A software product tutorial essentially helps users work with the features of the product. So it is mandatory that tutorials have concise and precise tasks and steps to work with the product. Most importantly software product tutorials must be help users achieve something by using the product.

Things you must do before you begin

#1 Explore the product and its features thoroughly

#2 Try working with the product features yourself

When you must start writing product tutorials

#1 When you know everything that you need to know about the product

#2 When you know the product and understand why users must use the product

#3 When you are very sure of the features, the tasks that you can do with the features and the steps for each of the tasks

Quick Tips to Create Software Product Tutorials

Tip 1

Create end to end software product tutorials.For example here is a tutorial that teaches you to create realistic water reflection using Photoshop. As you can see this tutorial helps you achieve something using Photoshop and that is why this tutorial is an end to end tutorial.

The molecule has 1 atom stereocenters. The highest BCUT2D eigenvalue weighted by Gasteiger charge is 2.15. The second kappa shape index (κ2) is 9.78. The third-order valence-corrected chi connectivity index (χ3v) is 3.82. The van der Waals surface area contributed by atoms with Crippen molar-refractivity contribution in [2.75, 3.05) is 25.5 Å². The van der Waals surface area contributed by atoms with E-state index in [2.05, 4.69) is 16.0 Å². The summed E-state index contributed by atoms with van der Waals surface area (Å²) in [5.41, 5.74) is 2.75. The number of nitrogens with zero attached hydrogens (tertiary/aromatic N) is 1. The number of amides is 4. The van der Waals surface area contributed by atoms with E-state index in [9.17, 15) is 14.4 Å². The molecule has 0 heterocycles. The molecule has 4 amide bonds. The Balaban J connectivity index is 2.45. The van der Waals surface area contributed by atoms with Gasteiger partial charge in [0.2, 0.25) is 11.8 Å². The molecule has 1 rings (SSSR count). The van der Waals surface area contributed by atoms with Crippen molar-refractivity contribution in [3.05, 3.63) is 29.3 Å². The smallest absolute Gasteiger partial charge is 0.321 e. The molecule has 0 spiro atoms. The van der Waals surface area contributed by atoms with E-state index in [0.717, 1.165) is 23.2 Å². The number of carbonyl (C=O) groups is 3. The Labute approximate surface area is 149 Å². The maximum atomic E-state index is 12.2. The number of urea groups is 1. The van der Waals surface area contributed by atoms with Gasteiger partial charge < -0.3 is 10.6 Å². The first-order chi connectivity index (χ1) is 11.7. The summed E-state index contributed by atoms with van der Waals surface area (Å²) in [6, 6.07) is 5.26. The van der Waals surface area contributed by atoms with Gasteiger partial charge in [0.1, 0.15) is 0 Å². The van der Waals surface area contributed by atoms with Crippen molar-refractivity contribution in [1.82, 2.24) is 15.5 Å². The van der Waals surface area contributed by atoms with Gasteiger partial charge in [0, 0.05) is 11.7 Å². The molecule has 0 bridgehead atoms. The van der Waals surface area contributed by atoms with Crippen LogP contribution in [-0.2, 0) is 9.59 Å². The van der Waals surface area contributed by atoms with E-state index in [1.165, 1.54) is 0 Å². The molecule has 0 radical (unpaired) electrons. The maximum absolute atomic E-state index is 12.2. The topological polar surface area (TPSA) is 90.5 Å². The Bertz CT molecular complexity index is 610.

Tip 2

Always start with a brief description about the feature and add details such as why users must use the feature. For example in this tutorial on MS Word, there is a short audio text which mentions how the track changes feature is useful when you revise and make changes to a document and when that document has to be used by many others.

Tip 3

List what you are going to cover in the tutorial at the outset. This must cover all the tasks that one can do with the product feature. For example in this tutorial on MS Word, all the tasks that one can do using the Track Changes feature have been listed as learning objectives in the first page.

Tip 4

Disclose the end result of the tutorial. For example in this tutorial that helps you create your first PowerPoint presentation, it will be a good idea to show a complete presentation at the outset and guide the learners to create that specific presentation. This way the users would find the tutorial object oriented.